Thirteen local companies, including Hawaiian Electric, joined with The Trust for Public Land (TPL) in August 2017 to remove invasive species from the ponds and gardens at Waimea Valley on Oahu’s North Shore. TPL, which works to protect land for people, organized “A Day on the Land” to forge community connections to and restoration of Hawaii’s most important lands. Waimea Valley, rich in historic and cultural significance, is also a treasure trove of plant species from around the world. In addition, a small population of the endangered Hawaiian moorhen has begun to flourish here and their habitat expands into new areas of the wetland each year.
Hawaiian Electric joined with the Kumuola Foundation in 2018 on a community workday to revitalize Lua Alaea, a living and learning cultural farm nestled deep in Manoa Valley. Volunteers cleared a loi (taro pond), removed vines from gardenia and ti-leaf, replanted ti-leaf, cleared the root area of awa plants and did some weed whacking. Kumuola Foundation is a nonprofit dedicated to perpetuating Hawaiian arts and culture.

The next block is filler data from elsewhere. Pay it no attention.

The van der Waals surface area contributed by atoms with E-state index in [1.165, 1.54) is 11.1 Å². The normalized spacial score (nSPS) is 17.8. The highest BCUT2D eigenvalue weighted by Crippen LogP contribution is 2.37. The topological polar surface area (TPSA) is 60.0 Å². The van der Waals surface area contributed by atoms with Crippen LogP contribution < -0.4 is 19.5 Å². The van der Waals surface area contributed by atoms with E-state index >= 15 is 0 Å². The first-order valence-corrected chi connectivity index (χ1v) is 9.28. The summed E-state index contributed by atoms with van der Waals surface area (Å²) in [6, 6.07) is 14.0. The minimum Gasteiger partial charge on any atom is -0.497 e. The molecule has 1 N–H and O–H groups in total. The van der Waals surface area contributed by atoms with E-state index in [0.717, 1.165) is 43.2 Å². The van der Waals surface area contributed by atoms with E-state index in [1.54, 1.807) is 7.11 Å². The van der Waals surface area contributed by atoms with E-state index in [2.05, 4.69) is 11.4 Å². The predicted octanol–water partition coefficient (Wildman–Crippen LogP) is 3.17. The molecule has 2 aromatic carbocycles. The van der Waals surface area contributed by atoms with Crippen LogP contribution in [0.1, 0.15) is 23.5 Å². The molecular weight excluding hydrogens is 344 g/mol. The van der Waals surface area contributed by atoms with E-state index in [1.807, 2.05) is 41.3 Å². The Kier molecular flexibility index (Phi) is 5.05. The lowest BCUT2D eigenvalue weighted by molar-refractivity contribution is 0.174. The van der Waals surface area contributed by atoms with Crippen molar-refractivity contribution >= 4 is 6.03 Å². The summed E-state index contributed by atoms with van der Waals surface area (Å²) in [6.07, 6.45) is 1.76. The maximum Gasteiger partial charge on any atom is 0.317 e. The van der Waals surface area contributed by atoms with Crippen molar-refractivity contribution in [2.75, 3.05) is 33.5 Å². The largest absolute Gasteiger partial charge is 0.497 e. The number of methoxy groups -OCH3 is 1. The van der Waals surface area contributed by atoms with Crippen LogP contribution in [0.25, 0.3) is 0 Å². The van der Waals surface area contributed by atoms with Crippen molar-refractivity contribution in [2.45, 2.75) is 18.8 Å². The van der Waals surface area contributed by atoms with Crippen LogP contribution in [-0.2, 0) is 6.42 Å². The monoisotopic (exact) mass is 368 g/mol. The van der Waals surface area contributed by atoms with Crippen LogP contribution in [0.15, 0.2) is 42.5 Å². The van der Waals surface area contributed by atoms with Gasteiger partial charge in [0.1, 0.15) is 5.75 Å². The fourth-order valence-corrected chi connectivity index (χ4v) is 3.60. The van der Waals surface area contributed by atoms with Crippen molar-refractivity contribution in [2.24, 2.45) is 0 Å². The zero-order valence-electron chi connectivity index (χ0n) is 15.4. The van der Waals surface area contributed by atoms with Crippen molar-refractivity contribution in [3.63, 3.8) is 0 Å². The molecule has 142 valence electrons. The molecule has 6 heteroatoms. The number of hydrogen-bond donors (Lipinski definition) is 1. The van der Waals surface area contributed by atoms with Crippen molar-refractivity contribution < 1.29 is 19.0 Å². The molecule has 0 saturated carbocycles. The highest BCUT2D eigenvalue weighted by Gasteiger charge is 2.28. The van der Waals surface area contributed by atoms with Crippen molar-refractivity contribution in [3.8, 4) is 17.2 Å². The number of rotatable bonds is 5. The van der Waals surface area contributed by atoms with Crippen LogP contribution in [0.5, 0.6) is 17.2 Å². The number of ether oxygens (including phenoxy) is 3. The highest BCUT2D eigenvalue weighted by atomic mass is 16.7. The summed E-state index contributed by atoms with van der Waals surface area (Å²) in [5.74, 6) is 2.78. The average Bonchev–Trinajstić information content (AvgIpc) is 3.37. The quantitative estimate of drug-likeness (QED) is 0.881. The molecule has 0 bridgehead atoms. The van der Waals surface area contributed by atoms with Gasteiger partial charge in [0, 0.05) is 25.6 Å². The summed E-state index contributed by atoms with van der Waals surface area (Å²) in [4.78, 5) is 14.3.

Community workdays help maintain Hui o Koolaupoko’s (HOK) existing restoration projects in Windward Oahu, including the Heeia Estuary where Hawaiian Electric employees and their families helped remove invasive mangrove and weeds by hand (no machinery on the mud flats) during a community workday in the summer of 2019 working alongside HOK staff and other volunteers. The Heeia Restoration Project is aimed at improving water quality and increasing habitat for native aquatic animals species.
Volunteers from Hawaiian Electric, American Savings Bank and parent company HEI joined with the nonprofit Kauluakalana (formerly Hikaalani) on a workday in fall 2019 to revitalize Ulupo Nui, the lands that connect Ulupo heiau to Kawainui pond. Their efforts to remove invasive vegetation, plant fruit trees, native shrubs and ferns, and conduct a fish census, were intended to help bring renewed vitality to the consecrated site that serves as a center of stewardship and cultural learning in Kailua.
Sharon Higa is a senior communications consultant at Hawaiian Electric Company.